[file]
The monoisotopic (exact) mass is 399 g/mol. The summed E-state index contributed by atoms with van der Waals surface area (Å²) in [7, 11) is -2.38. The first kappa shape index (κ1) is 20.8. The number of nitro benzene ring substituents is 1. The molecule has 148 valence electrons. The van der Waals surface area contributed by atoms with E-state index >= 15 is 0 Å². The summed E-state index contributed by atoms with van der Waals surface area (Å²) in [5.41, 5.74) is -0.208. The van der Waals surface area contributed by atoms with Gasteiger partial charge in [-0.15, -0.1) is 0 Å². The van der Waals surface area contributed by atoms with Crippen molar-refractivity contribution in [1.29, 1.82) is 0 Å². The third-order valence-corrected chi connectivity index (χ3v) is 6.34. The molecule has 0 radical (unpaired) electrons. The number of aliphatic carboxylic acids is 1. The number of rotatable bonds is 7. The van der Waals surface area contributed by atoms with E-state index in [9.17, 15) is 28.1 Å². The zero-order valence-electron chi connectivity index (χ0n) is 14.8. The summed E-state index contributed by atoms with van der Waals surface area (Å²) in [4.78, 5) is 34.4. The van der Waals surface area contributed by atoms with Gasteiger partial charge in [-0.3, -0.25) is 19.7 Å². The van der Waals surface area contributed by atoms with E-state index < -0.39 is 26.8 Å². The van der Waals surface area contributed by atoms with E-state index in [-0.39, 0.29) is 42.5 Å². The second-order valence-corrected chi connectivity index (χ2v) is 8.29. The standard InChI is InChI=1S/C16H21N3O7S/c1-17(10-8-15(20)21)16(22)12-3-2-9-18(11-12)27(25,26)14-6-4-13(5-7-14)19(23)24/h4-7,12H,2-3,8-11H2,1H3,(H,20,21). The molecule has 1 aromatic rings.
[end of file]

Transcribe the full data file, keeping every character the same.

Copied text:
The monoisotopic (exact) mass is 399 g/mol. The summed E-state index contributed by atoms with van der Waals surface area (Å²) in [7, 11) is -2.38. The first kappa shape index (κ1) is 20.8. The number of nitro benzene ring substituents is 1. The molecule has 148 valence electrons. The van der Waals surface area contributed by atoms with E-state index >= 15 is 0 Å². The summed E-state index contributed by atoms with van der Waals surface area (Å²) in [5.41, 5.74) is -0.208. The van der Waals surface area contributed by atoms with Gasteiger partial charge in [-0.15, -0.1) is 0 Å². The van der Waals surface area contributed by atoms with Crippen molar-refractivity contribution in [1.29, 1.82) is 0 Å². The third-order valence-corrected chi connectivity index (χ3v) is 6.34. The molecule has 0 radical (unpaired) electrons. The number of aliphatic carboxylic acids is 1. The number of rotatable bonds is 7. The van der Waals surface area contributed by atoms with E-state index in [9.17, 15) is 28.1 Å². The zero-order valence-electron chi connectivity index (χ0n) is 14.8. The summed E-state index contributed by atoms with van der Waals surface area (Å²) in [4.78, 5) is 34.4. The van der Waals surface area contributed by atoms with Gasteiger partial charge in [-0.3, -0.25) is 19.7 Å². The van der Waals surface area contributed by atoms with E-state index < -0.39 is 26.8 Å². The van der Waals surface area contributed by atoms with E-state index in [-0.39, 0.29) is 42.5 Å². The second-order valence-corrected chi connectivity index (χ2v) is 8.29. The standard InChI is InChI=1S/C16H21N3O7S/c1-17(10-8-15(20)21)16(22)12-3-2-9-18(11-12)27(25,26)14-6-4-13(5-7-14)19(23)24/h4-7,12H,2-3,8-11H2,1H3,(H,20,21). The molecule has 1 aromatic rings.